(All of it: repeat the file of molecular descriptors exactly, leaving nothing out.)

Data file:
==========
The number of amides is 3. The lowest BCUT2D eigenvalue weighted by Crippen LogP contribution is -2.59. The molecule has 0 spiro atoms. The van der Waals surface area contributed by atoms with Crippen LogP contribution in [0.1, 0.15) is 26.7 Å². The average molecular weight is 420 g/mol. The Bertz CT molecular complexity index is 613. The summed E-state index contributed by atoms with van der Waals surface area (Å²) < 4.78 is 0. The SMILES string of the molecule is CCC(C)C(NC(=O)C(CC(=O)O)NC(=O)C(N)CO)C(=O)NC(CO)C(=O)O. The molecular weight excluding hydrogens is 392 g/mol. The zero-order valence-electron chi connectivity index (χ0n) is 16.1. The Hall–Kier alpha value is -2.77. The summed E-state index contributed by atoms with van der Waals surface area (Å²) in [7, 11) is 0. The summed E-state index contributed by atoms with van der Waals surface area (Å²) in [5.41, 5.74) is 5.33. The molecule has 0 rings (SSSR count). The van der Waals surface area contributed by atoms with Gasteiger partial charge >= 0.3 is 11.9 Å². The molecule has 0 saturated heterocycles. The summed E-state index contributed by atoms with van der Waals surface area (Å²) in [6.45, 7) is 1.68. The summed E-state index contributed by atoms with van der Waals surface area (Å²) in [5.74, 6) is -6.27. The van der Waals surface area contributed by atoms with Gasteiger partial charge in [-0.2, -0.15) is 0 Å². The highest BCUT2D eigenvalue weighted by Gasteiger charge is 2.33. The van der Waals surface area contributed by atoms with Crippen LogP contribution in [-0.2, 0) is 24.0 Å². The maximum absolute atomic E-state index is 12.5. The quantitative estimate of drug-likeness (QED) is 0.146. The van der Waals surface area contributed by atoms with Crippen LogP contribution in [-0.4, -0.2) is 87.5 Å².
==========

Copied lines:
The number of amides is 3. The lowest BCUT2D eigenvalue weighted by Crippen LogP contribution is -2.59. The molecule has 0 spiro atoms. The van der Waals surface area contributed by atoms with Crippen LogP contribution in [0.1, 0.15) is 26.7 Å². The average molecular weight is 420 g/mol. The Bertz CT molecular complexity index is 613. The summed E-state index contributed by atoms with van der Waals surface area (Å²) < 4.78 is 0. The SMILES string of the molecule is CCC(C)C(NC(=O)C(CC(=O)O)NC(=O)C(N)CO)C(=O)NC(CO)C(=O)O. The molecular weight excluding hydrogens is 392 g/mol. The zero-order valence-electron chi connectivity index (χ0n) is 16.1. The Hall–Kier alpha value is -2.77. The summed E-state index contributed by atoms with van der Waals surface area (Å²) in [7, 11) is 0. The summed E-state index contributed by atoms with van der Waals surface area (Å²) in [5.41, 5.74) is 5.33. The molecule has 0 rings (SSSR count). The van der Waals surface area contributed by atoms with Gasteiger partial charge >= 0.3 is 11.9 Å². The molecule has 0 saturated heterocycles. The summed E-state index contributed by atoms with van der Waals surface area (Å²) in [6.45, 7) is 1.68. The summed E-state index contributed by atoms with van der Waals surface area (Å²) in [5.74, 6) is -6.27. The van der Waals surface area contributed by atoms with Gasteiger partial charge in [-0.2, -0.15) is 0 Å². The highest BCUT2D eigenvalue weighted by Gasteiger charge is 2.33. The van der Waals surface area contributed by atoms with Crippen LogP contribution in [-0.2, 0) is 24.0 Å². The maximum absolute atomic E-state index is 12.5. The quantitative estimate of drug-likeness (QED) is 0.146. The van der Waals surface area contributed by atoms with Crippen LogP contribution in [-0.4, -0.2) is 87.5 Å².